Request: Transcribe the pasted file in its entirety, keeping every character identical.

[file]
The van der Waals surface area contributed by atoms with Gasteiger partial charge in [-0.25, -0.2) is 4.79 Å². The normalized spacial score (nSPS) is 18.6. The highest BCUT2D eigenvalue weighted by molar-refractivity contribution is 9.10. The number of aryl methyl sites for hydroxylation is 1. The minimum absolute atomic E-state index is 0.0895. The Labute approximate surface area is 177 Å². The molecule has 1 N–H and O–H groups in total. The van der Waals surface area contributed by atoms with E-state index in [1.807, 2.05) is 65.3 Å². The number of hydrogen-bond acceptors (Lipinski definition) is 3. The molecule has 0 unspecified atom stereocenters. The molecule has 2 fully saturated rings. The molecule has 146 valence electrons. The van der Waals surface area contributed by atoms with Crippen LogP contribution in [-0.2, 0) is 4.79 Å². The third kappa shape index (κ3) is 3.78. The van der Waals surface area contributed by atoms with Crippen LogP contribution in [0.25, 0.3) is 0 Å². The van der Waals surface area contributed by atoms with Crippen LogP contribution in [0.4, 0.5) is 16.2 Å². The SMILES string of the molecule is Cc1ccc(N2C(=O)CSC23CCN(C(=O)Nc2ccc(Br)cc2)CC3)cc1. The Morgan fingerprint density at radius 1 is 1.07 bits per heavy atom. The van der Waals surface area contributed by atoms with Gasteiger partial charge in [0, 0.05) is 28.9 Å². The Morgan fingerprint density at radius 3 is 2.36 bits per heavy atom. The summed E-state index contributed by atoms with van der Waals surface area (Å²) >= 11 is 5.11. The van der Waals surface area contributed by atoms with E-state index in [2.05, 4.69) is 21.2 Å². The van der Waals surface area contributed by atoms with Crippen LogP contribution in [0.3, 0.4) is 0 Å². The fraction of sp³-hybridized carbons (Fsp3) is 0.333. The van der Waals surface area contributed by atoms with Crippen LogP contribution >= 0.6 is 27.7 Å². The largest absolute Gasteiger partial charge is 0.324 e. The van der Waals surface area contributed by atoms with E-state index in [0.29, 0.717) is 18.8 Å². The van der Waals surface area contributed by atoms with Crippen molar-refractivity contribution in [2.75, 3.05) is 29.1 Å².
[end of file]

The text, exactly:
The van der Waals surface area contributed by atoms with Gasteiger partial charge in [-0.25, -0.2) is 4.79 Å². The normalized spacial score (nSPS) is 18.6. The highest BCUT2D eigenvalue weighted by molar-refractivity contribution is 9.10. The number of aryl methyl sites for hydroxylation is 1. The minimum absolute atomic E-state index is 0.0895. The Labute approximate surface area is 177 Å². The molecule has 1 N–H and O–H groups in total. The van der Waals surface area contributed by atoms with E-state index in [1.807, 2.05) is 65.3 Å². The number of hydrogen-bond acceptors (Lipinski definition) is 3. The molecule has 0 unspecified atom stereocenters. The molecule has 2 fully saturated rings. The molecule has 146 valence electrons. The van der Waals surface area contributed by atoms with Crippen LogP contribution in [-0.2, 0) is 4.79 Å². The third kappa shape index (κ3) is 3.78. The van der Waals surface area contributed by atoms with Crippen LogP contribution in [0.25, 0.3) is 0 Å². The van der Waals surface area contributed by atoms with Crippen LogP contribution in [0.4, 0.5) is 16.2 Å². The SMILES string of the molecule is Cc1ccc(N2C(=O)CSC23CCN(C(=O)Nc2ccc(Br)cc2)CC3)cc1. The Morgan fingerprint density at radius 1 is 1.07 bits per heavy atom. The van der Waals surface area contributed by atoms with Gasteiger partial charge in [0, 0.05) is 28.9 Å². The Morgan fingerprint density at radius 3 is 2.36 bits per heavy atom. The summed E-state index contributed by atoms with van der Waals surface area (Å²) >= 11 is 5.11. The van der Waals surface area contributed by atoms with E-state index in [2.05, 4.69) is 21.2 Å². The van der Waals surface area contributed by atoms with Crippen LogP contribution in [0.3, 0.4) is 0 Å². The fraction of sp³-hybridized carbons (Fsp3) is 0.333. The van der Waals surface area contributed by atoms with Crippen LogP contribution >= 0.6 is 27.7 Å². The largest absolute Gasteiger partial charge is 0.324 e. The van der Waals surface area contributed by atoms with E-state index in [0.29, 0.717) is 18.8 Å². The van der Waals surface area contributed by atoms with Crippen molar-refractivity contribution in [2.75, 3.05) is 29.1 Å².